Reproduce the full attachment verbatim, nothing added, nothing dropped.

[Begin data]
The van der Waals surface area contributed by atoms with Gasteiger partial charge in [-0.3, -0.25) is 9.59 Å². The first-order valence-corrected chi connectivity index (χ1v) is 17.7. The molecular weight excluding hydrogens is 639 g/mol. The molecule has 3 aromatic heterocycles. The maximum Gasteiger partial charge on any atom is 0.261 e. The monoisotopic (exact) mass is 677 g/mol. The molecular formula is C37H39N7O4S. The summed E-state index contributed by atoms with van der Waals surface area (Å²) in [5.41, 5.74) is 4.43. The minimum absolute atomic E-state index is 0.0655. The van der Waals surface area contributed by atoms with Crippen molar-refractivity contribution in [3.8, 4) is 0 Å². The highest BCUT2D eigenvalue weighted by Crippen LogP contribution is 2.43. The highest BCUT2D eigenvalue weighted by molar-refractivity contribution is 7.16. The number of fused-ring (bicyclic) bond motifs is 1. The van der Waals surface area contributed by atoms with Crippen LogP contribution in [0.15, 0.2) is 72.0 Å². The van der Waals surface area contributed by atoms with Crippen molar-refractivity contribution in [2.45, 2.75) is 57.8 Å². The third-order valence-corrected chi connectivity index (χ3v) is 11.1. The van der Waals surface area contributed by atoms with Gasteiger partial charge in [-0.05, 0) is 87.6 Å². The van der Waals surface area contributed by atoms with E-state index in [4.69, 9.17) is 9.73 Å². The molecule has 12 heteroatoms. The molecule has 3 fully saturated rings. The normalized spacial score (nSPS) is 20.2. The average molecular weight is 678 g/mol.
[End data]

The van der Waals surface area contributed by atoms with Gasteiger partial charge in [-0.3, -0.25) is 9.59 Å². The first-order valence-corrected chi connectivity index (χ1v) is 17.7. The molecular weight excluding hydrogens is 639 g/mol. The molecule has 3 aromatic heterocycles. The maximum Gasteiger partial charge on any atom is 0.261 e. The monoisotopic (exact) mass is 677 g/mol. The molecular formula is C37H39N7O4S. The summed E-state index contributed by atoms with van der Waals surface area (Å²) in [5.41, 5.74) is 4.43. The minimum absolute atomic E-state index is 0.0655. The van der Waals surface area contributed by atoms with Crippen molar-refractivity contribution in [3.8, 4) is 0 Å². The highest BCUT2D eigenvalue weighted by Crippen LogP contribution is 2.43. The highest BCUT2D eigenvalue weighted by molar-refractivity contribution is 7.16. The number of fused-ring (bicyclic) bond motifs is 1. The van der Waals surface area contributed by atoms with Crippen LogP contribution in [0.15, 0.2) is 72.0 Å². The van der Waals surface area contributed by atoms with Crippen molar-refractivity contribution in [2.45, 2.75) is 57.8 Å². The third-order valence-corrected chi connectivity index (χ3v) is 11.1. The van der Waals surface area contributed by atoms with Gasteiger partial charge in [-0.05, 0) is 87.6 Å². The van der Waals surface area contributed by atoms with E-state index in [4.69, 9.17) is 9.73 Å². The molecule has 12 heteroatoms. The molecule has 3 fully saturated rings. The normalized spacial score (nSPS) is 20.2. The average molecular weight is 678 g/mol.